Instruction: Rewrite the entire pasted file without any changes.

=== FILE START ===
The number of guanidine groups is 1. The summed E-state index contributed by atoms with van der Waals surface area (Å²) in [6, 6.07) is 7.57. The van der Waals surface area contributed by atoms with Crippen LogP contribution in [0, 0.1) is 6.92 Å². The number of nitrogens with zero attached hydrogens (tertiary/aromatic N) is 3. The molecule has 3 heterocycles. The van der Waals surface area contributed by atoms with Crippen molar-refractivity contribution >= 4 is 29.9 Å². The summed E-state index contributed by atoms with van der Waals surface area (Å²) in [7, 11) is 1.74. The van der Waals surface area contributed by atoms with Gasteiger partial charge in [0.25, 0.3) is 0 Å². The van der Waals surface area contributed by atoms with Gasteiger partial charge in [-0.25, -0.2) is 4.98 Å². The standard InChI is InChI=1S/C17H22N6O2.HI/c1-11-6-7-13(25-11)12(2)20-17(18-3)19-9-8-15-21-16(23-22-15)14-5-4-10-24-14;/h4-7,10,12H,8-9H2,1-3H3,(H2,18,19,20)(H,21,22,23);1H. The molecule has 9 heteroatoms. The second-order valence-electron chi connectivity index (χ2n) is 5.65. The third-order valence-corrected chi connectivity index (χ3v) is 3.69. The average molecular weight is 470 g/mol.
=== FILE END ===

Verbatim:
The number of guanidine groups is 1. The summed E-state index contributed by atoms with van der Waals surface area (Å²) in [6, 6.07) is 7.57. The van der Waals surface area contributed by atoms with Crippen LogP contribution in [0, 0.1) is 6.92 Å². The number of nitrogens with zero attached hydrogens (tertiary/aromatic N) is 3. The molecule has 3 heterocycles. The van der Waals surface area contributed by atoms with Crippen molar-refractivity contribution >= 4 is 29.9 Å². The summed E-state index contributed by atoms with van der Waals surface area (Å²) in [7, 11) is 1.74. The van der Waals surface area contributed by atoms with Gasteiger partial charge in [0.25, 0.3) is 0 Å². The van der Waals surface area contributed by atoms with Gasteiger partial charge in [-0.25, -0.2) is 4.98 Å². The standard InChI is InChI=1S/C17H22N6O2.HI/c1-11-6-7-13(25-11)12(2)20-17(18-3)19-9-8-15-21-16(23-22-15)14-5-4-10-24-14;/h4-7,10,12H,8-9H2,1-3H3,(H2,18,19,20)(H,21,22,23);1H. The molecule has 9 heteroatoms. The second-order valence-electron chi connectivity index (χ2n) is 5.65. The third-order valence-corrected chi connectivity index (χ3v) is 3.69. The average molecular weight is 470 g/mol.